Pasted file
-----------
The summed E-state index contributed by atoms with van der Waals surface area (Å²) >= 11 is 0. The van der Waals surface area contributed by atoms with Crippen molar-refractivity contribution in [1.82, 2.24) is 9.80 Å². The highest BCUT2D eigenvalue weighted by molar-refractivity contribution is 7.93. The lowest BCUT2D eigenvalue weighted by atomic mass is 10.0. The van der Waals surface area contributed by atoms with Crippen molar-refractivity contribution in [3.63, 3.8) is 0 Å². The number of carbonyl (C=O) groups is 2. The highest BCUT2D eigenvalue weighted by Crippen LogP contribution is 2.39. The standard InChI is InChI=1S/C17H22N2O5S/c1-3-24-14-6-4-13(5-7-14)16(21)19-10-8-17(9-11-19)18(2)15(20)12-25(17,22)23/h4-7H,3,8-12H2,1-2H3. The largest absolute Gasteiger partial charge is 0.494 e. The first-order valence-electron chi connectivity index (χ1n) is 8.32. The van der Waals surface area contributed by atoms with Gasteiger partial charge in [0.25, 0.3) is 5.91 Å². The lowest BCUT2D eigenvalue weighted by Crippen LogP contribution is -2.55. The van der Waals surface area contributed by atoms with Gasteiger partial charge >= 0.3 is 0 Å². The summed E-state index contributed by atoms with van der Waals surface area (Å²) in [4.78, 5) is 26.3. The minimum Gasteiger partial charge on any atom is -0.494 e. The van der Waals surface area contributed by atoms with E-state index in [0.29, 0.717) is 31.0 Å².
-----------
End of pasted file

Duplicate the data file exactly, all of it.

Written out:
The summed E-state index contributed by atoms with van der Waals surface area (Å²) >= 11 is 0. The van der Waals surface area contributed by atoms with Crippen molar-refractivity contribution in [1.82, 2.24) is 9.80 Å². The highest BCUT2D eigenvalue weighted by molar-refractivity contribution is 7.93. The lowest BCUT2D eigenvalue weighted by atomic mass is 10.0. The van der Waals surface area contributed by atoms with Crippen molar-refractivity contribution in [3.63, 3.8) is 0 Å². The number of carbonyl (C=O) groups is 2. The highest BCUT2D eigenvalue weighted by Crippen LogP contribution is 2.39. The standard InChI is InChI=1S/C17H22N2O5S/c1-3-24-14-6-4-13(5-7-14)16(21)19-10-8-17(9-11-19)18(2)15(20)12-25(17,22)23/h4-7H,3,8-12H2,1-2H3. The largest absolute Gasteiger partial charge is 0.494 e. The first-order valence-electron chi connectivity index (χ1n) is 8.32. The van der Waals surface area contributed by atoms with Gasteiger partial charge in [0.25, 0.3) is 5.91 Å². The lowest BCUT2D eigenvalue weighted by Crippen LogP contribution is -2.55. The van der Waals surface area contributed by atoms with Gasteiger partial charge >= 0.3 is 0 Å². The summed E-state index contributed by atoms with van der Waals surface area (Å²) in [4.78, 5) is 26.3. The minimum Gasteiger partial charge on any atom is -0.494 e. The van der Waals surface area contributed by atoms with E-state index in [0.29, 0.717) is 31.0 Å².